Cops’ drug program spawns more questions

 

 

The mother of a man who says he was given drugs by a police officer as part of a statewide training program said she suspects it was more than marijuana, as the police officer allegedly claimed.

Christin Olivier said she watched a video of her 20-year-old son, Forest, taken shortly after his encounter with the officer and that his behavior was too jumpy to be the result of marijuana alone.

“We still have no idea what my son was given,” said Olivier, who lives in Minneapolis.

Olivier’s question was just one of many to arise this week after the state Department of Public Safety launched a criminal probe against a Hutchinson officer, placed a state trooper on leave and suspended the state’s Drug Recognition Evaluator (DRE) program, a staple of law enforcement training that’s been around for 20 years.

The allegation that officers were distributing drugs, first made by local Occupy Minnesota protesters in Minneapolis and initially denied by state law enforcement officials, was given new life this week after an officer came forward with similar allegations, according to the state Department of Public Safety. The DRE program itself has come under fire elsewhere from criminal defense attorneys questioning its science, and a court in Maryland two months threw out such tests, saying they were unreliable.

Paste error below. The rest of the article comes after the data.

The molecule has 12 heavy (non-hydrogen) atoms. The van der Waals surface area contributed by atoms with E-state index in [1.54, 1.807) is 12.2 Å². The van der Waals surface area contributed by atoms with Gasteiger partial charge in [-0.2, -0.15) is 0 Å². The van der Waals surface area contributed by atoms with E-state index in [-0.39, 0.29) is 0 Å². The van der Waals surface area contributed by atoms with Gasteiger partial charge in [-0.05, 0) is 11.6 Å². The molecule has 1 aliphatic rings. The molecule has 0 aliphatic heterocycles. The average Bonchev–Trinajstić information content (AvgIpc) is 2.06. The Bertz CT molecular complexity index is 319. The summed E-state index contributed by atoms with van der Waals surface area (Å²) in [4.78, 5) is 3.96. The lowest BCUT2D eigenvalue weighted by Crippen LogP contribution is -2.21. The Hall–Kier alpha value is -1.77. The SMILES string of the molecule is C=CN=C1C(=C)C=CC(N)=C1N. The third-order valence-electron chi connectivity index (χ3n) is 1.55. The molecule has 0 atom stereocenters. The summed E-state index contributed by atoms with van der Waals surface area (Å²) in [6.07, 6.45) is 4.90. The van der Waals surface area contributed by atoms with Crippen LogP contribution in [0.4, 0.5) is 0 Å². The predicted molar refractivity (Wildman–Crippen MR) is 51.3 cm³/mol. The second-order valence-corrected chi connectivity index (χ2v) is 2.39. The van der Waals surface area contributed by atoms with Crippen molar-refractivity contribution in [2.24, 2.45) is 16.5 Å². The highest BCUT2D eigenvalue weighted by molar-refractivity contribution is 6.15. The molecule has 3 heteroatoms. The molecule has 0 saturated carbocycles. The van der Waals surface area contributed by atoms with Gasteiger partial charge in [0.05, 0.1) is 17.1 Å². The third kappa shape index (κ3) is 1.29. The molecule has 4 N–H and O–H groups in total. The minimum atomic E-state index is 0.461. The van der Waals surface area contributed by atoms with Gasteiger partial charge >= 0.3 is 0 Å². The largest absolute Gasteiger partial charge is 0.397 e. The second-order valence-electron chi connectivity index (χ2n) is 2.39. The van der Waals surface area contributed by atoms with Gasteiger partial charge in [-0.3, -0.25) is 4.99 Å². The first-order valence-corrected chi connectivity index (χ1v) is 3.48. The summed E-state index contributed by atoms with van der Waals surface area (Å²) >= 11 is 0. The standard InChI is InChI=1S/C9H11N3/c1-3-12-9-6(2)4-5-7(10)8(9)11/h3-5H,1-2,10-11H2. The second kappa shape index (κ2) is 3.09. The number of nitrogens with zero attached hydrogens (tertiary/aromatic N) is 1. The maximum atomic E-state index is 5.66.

A spokesman for the state Department of Public Safety said Friday that the investigation continues. The spokesman left open the possibility that the investigation could grow to include more than the two officers facing allegations that they were present when drugs were handed out.

Watching the investigation will be Minneapolis City Council Member Cam Gordon, who spoke publicly about the DRE program after he was approached by the mother of one of the test subjects. Gordon said he’s been left with a series of questions: How did the officers get the drugs? How many officers were involved? How long has this gone on?

“From the accounts that I heard it just seemed like this was the normal way that they were doing it,” he said. “Nothing said to me, ‘Oh, this was just a one-time, freakish incident.'”

 

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